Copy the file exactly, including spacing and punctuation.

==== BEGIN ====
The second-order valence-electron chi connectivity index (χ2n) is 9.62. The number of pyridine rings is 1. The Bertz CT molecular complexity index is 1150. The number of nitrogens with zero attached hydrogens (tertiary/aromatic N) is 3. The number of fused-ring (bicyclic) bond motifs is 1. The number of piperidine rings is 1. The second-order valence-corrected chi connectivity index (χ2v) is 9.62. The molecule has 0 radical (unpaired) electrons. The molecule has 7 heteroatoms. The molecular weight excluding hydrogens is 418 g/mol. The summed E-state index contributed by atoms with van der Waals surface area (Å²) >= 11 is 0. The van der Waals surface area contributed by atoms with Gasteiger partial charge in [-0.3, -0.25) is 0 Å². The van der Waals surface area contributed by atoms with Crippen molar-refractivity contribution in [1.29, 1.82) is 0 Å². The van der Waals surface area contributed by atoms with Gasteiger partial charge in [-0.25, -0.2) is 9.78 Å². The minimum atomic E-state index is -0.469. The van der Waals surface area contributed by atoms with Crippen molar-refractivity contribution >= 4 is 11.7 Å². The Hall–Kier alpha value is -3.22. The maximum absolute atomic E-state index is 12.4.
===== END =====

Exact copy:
The second-order valence-electron chi connectivity index (χ2n) is 9.62. The number of pyridine rings is 1. The Bertz CT molecular complexity index is 1150. The number of nitrogens with zero attached hydrogens (tertiary/aromatic N) is 3. The number of fused-ring (bicyclic) bond motifs is 1. The number of piperidine rings is 1. The second-order valence-corrected chi connectivity index (χ2v) is 9.62. The molecule has 0 radical (unpaired) electrons. The molecule has 7 heteroatoms. The molecular weight excluding hydrogens is 418 g/mol. The summed E-state index contributed by atoms with van der Waals surface area (Å²) >= 11 is 0. The van der Waals surface area contributed by atoms with Gasteiger partial charge in [-0.3, -0.25) is 0 Å². The van der Waals surface area contributed by atoms with Crippen molar-refractivity contribution in [1.29, 1.82) is 0 Å². The van der Waals surface area contributed by atoms with Gasteiger partial charge in [-0.25, -0.2) is 9.78 Å². The minimum atomic E-state index is -0.469. The van der Waals surface area contributed by atoms with Crippen molar-refractivity contribution >= 4 is 11.7 Å². The Hall–Kier alpha value is -3.22. The maximum absolute atomic E-state index is 12.4.